For the second in this ‘The Things I’ve Seen In The North’ series, I’m going to be sharing images from Sweden, Norway and Iceland.
I have been a fan of the art of the late Swedish artist John Bauer for well over a decade. My very first tattoo was done primarily in his honour. So when I went on a solo trip around Scandinavia in 2010 The John Bauer Museum in Jönköping, Sweden was a MUST see. I can remember catching sight of my grin as I peered through glass covered cabinets or early sketches and letters written to his wife and son. I wrote a letter to Bauer some years ago, and found it when I went rooting around the internet. Here’s an extract.
I went to Sweden last year. One of the main reasons was you. I went to the John Bauer museum in Jönköping, where you are from. The rain was unforgiving, and it was long train ride from where I was staying. But I would have travelled for days if I had to. I was disappointed to find that the tour around the small museum that had been advertised on the internet didn’t actually exist, so I made my own way around the small space, housing your work, photographs, letters and materials. The majority of the text explaining the items was in Swedish, but this didn’t deter me. My face started to hurt almost as soon as I had arrived, for my smile was wider than it had ever been. I wandered around, slowly, taking in everything. Photographs of your wife, the paintbrushes you used, the letters you sent, the sketches of the famous images that have a permanent home in my brain. I bought every postcard that was available, so I could take a little part of you home with me.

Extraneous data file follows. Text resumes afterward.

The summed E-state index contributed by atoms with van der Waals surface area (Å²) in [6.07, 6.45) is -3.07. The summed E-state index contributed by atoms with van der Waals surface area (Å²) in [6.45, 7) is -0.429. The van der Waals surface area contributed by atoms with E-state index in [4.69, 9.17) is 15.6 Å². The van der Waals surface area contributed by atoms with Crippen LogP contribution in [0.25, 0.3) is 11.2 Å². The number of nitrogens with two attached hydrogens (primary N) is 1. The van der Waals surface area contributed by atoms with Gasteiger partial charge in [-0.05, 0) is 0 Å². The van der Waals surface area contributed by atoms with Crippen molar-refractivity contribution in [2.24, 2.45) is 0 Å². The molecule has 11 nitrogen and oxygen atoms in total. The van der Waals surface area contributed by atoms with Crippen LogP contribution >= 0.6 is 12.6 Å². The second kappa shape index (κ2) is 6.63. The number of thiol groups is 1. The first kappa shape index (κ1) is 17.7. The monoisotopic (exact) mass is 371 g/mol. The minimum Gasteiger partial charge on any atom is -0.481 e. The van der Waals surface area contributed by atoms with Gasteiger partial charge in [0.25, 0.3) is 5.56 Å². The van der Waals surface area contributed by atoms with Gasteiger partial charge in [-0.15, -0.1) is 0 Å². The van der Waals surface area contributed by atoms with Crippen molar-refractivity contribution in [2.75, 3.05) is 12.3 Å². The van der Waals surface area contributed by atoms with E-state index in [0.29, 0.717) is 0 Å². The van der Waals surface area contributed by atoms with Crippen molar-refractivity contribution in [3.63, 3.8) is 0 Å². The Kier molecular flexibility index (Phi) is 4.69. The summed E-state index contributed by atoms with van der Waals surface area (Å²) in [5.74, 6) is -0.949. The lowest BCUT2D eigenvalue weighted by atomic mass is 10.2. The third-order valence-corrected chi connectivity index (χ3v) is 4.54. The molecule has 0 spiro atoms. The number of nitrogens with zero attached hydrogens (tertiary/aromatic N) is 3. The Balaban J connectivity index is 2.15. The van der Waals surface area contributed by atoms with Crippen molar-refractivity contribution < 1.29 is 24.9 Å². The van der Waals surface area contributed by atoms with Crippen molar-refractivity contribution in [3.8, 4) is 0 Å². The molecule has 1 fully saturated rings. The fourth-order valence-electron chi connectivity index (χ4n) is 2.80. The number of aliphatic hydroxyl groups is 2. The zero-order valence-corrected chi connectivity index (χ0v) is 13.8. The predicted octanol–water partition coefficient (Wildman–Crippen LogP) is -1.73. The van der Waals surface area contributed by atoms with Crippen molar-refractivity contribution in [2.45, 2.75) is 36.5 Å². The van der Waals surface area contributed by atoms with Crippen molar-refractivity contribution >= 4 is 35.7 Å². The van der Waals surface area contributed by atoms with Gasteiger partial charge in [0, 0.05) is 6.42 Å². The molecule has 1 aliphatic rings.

In 2011 I spent three months in Iceland working as a conservation volunteer, and to this day I still need to pinch myself. Iceland isn’t a country which can be effectively described through words. It’s a country you need to see, a country you need to experience. The image here is one of our work locations at Thórsmörk
Another shot from Iceland, this time from a place called Barnafoss where we were working for a week. There’s many folk tales linked to this river, including one of two children who, when bored one Christmas day, decided to try and cross a natural stone bridge. However, they became dizzy, fell into the water and drowned.
I’ve taken hundreds, if not thousands of photos of Norway over the years, but this one is a particular favourite. I was staying in a little village an hour outside of Oslo, with magnificent forests just five minutes walk away. This photo was taken in April, after the last snow had melted from the trees. I wanted to capture the fog before it sank and dissapeared.